Emily Fletcher, a Business Intelligence Officer within the Office of the Vice Chancellor, discovered that she could also employ ArcGIS for research and business intelligence purposes, at no additional cost. In the first instance, she used ArcGIS Desktop to create a map showing precisely where enrolled students come from. This project provided conclusive evidence that many of the university’s enrolled students come from Northamptonshire. However, it also revealed that pockets of students originate from locations further afield.

Every year the university undertakes a survey to ascertain the destination of leavers. Fletcher used this survey information to create a GIS application that displays students’ home towns, where they subsequently obtained jobs after graduation and whether those jobs are graduatelevel positions. These maps are used in a variety of ways to inform students about job prospects, as well as supply data to Northamptonshire County Council for use in economic reports.

Finally, Fletcher has also used ArcGIS Desktop to plot the locations of Northamptonshire’s primary schools against the National Index of Multiple Deprivation and highlight those schools in the poorest areas of the town and County. Students then visited these primary schools to talk to children about university life. “Using GIS, we were able to allocate our ambassadors strategically to help raise the aspirations of pupils in the most deprived parts of the County,” Fletcher says.

“ ArcGIS has given us greater insight, which will help us further tailor our marketing and attract higher numbers of applicants to our university

Emily Fletcher – Business Intelligence Officer, The University of Northampton


The use of ArcGIS has given the University of Northampton a deeper level of intelligence about its applicants and students. For example, it will be able to foster links with schools and colleges in areas where, historically, young people have tended to select Northampton. “ArcGIS has provided the University with an opportunity to pictorially capture where our students originate” says Fletcher. “It has given us greater insight, which will help us further tailor our marketing and attract higher numbers of applicants to our university.”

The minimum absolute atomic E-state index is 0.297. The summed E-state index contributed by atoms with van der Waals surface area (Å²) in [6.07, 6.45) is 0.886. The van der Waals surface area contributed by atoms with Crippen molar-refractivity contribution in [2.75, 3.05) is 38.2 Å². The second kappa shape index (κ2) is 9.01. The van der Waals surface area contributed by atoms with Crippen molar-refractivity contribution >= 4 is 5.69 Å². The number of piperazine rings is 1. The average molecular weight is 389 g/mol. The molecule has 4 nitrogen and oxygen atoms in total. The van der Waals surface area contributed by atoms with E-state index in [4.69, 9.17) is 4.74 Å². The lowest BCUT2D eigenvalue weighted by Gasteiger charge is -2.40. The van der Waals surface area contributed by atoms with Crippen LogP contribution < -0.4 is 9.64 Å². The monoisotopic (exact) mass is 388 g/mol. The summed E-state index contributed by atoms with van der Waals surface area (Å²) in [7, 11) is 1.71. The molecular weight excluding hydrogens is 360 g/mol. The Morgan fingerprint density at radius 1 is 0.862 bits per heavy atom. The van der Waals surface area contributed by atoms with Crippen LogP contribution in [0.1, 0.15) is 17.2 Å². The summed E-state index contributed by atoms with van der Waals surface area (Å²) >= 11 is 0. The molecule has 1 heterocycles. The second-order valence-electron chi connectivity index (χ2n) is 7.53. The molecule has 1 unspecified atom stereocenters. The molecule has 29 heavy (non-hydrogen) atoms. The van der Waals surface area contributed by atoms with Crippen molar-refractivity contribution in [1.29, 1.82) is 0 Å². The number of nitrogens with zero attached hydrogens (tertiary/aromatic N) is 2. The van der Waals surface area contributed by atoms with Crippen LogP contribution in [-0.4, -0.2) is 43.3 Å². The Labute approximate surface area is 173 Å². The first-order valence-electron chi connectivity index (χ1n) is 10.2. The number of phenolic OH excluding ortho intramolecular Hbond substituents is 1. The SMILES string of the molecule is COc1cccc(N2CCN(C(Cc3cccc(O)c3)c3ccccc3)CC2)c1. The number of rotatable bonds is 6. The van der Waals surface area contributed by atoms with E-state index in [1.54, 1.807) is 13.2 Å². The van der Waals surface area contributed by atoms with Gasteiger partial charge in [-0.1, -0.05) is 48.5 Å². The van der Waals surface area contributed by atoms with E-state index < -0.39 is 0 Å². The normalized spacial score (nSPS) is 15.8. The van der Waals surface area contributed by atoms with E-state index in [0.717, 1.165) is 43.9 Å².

In addition, the University of Northampton has gained a great deal of value from being able to analyse the results of its annual leavers’ survey using GIS. While information about students’ destinations had always been available in the past, this information is now displayed clearly on interactive maps. Prospective students can therefore easily see where past students have moved to and whether they have obtained graduate-level employment. This helps them to understand the value that they will gain from an education at the University of Northampton.

Finally, the use of GIS is helping the University of Northampton to target its ambassadorial activities more precisely to those areas of greatest need or relevance. The UK Government seeks to raise the attainment of young people from deprived areas, and the university can now clearly demonstrate how it is supporting this national agenda.